Odds and Ends: Feb 24, 2013

Sage 5.7 was released recently. The changelog is here.

I've added 2 links to the sidebar: ChessBomb is a great website for following top chess events. They provide real time chess analysis with a computer engine. It's all free, but if you're willing to register then you'll get even more features. With respect to LaTeX, I've finally gotten around to adding a link to TUG (Tex Users Group).

I've added information to the LaTeX page: a link to free PDFs on PSTricks and on the Sage Interact Essentials page there is now a link to the colors that can be referenced by SAGE.

Some websites that are worth a look: Online Schach Analyse for online analysis of chess positions. Several engines are available. Perhaps a convenient tool if you are on the road with no access to a chess engine? Math-Fail.com has a Happy Face Cheat Sheet you might find amusing.

Sage Interact: Recursive Square

In an earlier post, I mentioned the TeXample.net. It's a great website to look around and see the amazing power of creating graphics with LaTeX. This week I spent some time working on the Rotated Square example using Sage. Although it's nice to see LaTeX create interesting graphics, sometimes it doesn't make a whole lot of sense to me. The rotated square is one such example. By creating a Sage Interact manipulative I can get quick control over a lot of the important factors in creating the picture, such as how much the square has rotate, the number of iterations, and the coloring rule. That gives you the power to quickly experiment until you create the example that looks just right. I put together the Sage code to create the shape, which I've been referring to as recursive square. Here is the code running in the Sage Cell Server.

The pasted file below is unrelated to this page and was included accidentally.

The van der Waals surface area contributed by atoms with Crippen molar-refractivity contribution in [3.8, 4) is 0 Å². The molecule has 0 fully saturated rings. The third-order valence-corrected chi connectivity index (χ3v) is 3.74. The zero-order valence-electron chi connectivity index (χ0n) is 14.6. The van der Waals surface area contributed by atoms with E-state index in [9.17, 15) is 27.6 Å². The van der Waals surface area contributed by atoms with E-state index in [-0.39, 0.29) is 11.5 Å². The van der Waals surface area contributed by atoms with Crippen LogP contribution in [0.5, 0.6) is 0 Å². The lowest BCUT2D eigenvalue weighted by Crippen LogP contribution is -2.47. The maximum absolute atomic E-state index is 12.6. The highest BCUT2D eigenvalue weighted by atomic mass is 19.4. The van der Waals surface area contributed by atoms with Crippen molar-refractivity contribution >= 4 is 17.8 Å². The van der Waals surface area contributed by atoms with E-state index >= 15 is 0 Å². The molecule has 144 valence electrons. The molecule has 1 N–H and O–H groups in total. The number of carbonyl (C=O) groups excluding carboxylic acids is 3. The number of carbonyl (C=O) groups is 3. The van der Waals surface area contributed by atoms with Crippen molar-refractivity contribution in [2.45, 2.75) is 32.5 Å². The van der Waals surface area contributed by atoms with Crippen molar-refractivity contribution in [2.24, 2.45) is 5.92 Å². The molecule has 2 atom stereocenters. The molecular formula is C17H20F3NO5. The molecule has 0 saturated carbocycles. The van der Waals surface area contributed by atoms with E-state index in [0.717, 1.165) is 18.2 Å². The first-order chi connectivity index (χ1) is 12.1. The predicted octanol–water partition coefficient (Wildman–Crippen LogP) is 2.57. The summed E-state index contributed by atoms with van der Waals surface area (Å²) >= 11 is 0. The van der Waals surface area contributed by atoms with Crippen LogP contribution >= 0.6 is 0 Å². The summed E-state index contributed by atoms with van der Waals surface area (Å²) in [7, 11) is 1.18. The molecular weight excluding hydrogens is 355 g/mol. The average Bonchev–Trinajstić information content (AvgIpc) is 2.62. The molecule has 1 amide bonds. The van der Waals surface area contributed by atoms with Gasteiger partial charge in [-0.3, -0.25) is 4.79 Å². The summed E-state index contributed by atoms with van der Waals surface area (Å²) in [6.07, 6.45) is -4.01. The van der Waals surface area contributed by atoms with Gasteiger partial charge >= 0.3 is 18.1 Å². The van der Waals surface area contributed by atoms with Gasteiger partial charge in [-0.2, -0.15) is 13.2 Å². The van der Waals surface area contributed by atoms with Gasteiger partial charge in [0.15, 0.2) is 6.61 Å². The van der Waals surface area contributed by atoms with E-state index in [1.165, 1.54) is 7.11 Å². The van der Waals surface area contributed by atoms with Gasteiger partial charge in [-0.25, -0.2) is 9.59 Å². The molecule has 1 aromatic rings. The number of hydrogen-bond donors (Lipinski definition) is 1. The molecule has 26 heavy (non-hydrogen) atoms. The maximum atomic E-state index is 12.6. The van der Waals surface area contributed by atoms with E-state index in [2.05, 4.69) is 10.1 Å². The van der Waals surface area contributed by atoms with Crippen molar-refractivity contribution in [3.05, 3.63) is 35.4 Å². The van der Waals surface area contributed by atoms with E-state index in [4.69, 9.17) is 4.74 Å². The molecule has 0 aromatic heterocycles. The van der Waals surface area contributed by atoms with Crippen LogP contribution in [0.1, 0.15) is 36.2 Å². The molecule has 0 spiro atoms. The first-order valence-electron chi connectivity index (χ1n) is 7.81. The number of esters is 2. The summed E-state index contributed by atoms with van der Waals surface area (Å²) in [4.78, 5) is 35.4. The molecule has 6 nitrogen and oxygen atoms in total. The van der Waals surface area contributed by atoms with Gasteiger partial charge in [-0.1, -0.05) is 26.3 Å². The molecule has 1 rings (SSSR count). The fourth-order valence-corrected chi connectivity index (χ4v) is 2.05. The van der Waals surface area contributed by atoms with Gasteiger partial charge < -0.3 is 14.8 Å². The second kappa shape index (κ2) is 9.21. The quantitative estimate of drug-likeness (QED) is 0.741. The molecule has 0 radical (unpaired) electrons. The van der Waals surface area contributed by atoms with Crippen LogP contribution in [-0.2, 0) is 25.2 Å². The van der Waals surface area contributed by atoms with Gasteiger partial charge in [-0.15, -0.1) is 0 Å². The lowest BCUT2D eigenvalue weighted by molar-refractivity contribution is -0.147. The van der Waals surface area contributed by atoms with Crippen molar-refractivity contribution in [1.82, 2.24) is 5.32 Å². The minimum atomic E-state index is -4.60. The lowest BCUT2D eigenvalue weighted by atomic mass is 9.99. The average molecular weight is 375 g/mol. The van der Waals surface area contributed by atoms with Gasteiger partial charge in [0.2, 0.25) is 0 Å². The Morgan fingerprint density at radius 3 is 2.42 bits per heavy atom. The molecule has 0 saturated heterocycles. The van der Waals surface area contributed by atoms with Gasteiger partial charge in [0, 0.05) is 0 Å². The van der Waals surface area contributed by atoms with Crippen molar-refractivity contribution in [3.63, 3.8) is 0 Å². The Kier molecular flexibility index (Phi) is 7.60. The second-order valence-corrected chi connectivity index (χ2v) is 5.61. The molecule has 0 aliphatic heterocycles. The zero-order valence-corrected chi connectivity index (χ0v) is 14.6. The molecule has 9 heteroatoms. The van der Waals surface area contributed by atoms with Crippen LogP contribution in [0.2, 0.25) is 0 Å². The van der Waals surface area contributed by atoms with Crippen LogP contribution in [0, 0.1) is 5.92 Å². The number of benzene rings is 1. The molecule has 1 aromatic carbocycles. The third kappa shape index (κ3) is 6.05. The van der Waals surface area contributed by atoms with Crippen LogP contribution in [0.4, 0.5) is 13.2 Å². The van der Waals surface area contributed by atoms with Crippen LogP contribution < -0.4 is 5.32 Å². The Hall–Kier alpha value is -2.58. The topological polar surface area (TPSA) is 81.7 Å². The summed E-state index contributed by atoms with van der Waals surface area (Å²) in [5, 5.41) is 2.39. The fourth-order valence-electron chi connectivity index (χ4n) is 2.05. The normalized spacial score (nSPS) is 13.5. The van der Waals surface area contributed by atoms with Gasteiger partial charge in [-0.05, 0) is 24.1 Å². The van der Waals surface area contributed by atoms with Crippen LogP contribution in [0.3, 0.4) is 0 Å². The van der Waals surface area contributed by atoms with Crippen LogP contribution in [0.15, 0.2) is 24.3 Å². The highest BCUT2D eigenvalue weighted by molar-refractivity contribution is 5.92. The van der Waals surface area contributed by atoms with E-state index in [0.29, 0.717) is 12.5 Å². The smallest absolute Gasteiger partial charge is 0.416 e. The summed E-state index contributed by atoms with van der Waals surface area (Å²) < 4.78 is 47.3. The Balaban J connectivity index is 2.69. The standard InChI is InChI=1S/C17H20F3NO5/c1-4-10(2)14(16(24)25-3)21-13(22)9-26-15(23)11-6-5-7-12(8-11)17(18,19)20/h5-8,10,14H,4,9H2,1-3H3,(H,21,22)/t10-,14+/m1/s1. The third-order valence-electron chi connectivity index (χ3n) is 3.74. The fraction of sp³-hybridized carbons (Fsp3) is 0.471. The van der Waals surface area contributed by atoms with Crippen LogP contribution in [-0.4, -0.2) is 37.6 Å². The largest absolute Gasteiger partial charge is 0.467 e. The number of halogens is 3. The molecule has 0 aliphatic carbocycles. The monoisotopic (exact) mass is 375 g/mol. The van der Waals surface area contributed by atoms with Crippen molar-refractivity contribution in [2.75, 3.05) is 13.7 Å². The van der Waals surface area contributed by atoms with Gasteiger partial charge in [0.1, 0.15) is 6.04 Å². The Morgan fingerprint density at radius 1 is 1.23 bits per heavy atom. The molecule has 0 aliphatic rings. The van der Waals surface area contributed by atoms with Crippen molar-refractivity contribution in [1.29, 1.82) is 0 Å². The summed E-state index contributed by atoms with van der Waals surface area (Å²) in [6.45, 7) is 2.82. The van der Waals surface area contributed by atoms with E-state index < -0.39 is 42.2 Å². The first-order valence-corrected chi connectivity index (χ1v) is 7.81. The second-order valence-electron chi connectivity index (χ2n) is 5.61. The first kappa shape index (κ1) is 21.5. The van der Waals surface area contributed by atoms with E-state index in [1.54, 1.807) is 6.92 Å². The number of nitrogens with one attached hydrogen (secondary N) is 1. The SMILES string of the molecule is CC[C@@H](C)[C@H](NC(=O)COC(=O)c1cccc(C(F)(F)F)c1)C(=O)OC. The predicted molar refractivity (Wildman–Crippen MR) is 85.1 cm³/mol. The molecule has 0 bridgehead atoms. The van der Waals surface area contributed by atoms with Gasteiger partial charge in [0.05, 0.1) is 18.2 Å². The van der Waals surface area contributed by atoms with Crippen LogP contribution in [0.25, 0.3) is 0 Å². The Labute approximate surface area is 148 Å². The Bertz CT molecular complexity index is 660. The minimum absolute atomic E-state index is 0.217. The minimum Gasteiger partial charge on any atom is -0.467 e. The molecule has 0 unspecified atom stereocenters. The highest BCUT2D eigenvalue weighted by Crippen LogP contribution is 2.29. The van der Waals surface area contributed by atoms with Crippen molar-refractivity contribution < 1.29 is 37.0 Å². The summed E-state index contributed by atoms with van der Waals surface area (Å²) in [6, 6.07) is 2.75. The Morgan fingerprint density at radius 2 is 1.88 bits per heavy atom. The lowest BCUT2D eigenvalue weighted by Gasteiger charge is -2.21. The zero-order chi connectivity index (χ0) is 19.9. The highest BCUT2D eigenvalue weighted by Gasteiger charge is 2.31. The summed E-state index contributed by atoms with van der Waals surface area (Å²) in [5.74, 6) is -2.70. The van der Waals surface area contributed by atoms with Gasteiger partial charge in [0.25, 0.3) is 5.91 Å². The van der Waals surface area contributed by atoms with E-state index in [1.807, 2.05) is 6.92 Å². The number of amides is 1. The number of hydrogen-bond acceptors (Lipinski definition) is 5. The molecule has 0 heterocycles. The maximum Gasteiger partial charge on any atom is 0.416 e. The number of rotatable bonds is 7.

RecSquareYou can find the code posted on the Python/Sage page. If you look at the code in the picture, I've commented out a line which would draw the lines of the square. Then removing the code generating the colored triangles would give you a simple picture where you can focus just on the squares and not the colors. Sage Interact gives you the chance to play around with your own coloring rules, starting colors, iterations and so forth quickly and easily. Sage even gives you the ability to output the graphics to eps files, too. Sometimes Sage is just better than LaTeX.

LaTeX: Generic Test Template

I've added a generic test template to the Handouts page. Here's a screenshot of the first page; click on it to enlarge.

GenericTestTemplate1Notice in the code that the code has \documentclass{exam}, rather than article. You can download a PDF with more information on the exam class here;  using it makes test creation a little bit easier. I like the answer lines which save you from having to hunt for that final answer.

I've used the fix-cm package to make the fonts larger: students complained that the traditional default size fonts were too small. There's even an included a section for the answers which you might not appreciate for now but it will be very useful, however, when  the sagetex package is added. I thought a generic template (without sagetex) would be useful for those who didn't need the power of Sage in their documents.

The template has 3 inputs: the course, teacher name, and title of the quiz/test. You can see that information in the red box below:


Modify the information to include your math course, the title of your quiz/test and your name; it will appear at the top of every page other than the first. I debated about including the course information on the first page but found in my particular case that having the class period was more important.

Chess Basics: Smothered Mate

In chess, a "smothered mate" is a checkmate in which the knight gives checkmate to the enemy king and the king, unable to move because all the squares around it are occupied by other pieces, is “smothered”. Once you're aware of the basic idea you'll see it in games or analysis variations for games.

Smothered mate is an essential theme every beginner needs to know; you can find a post on it on the Chess page.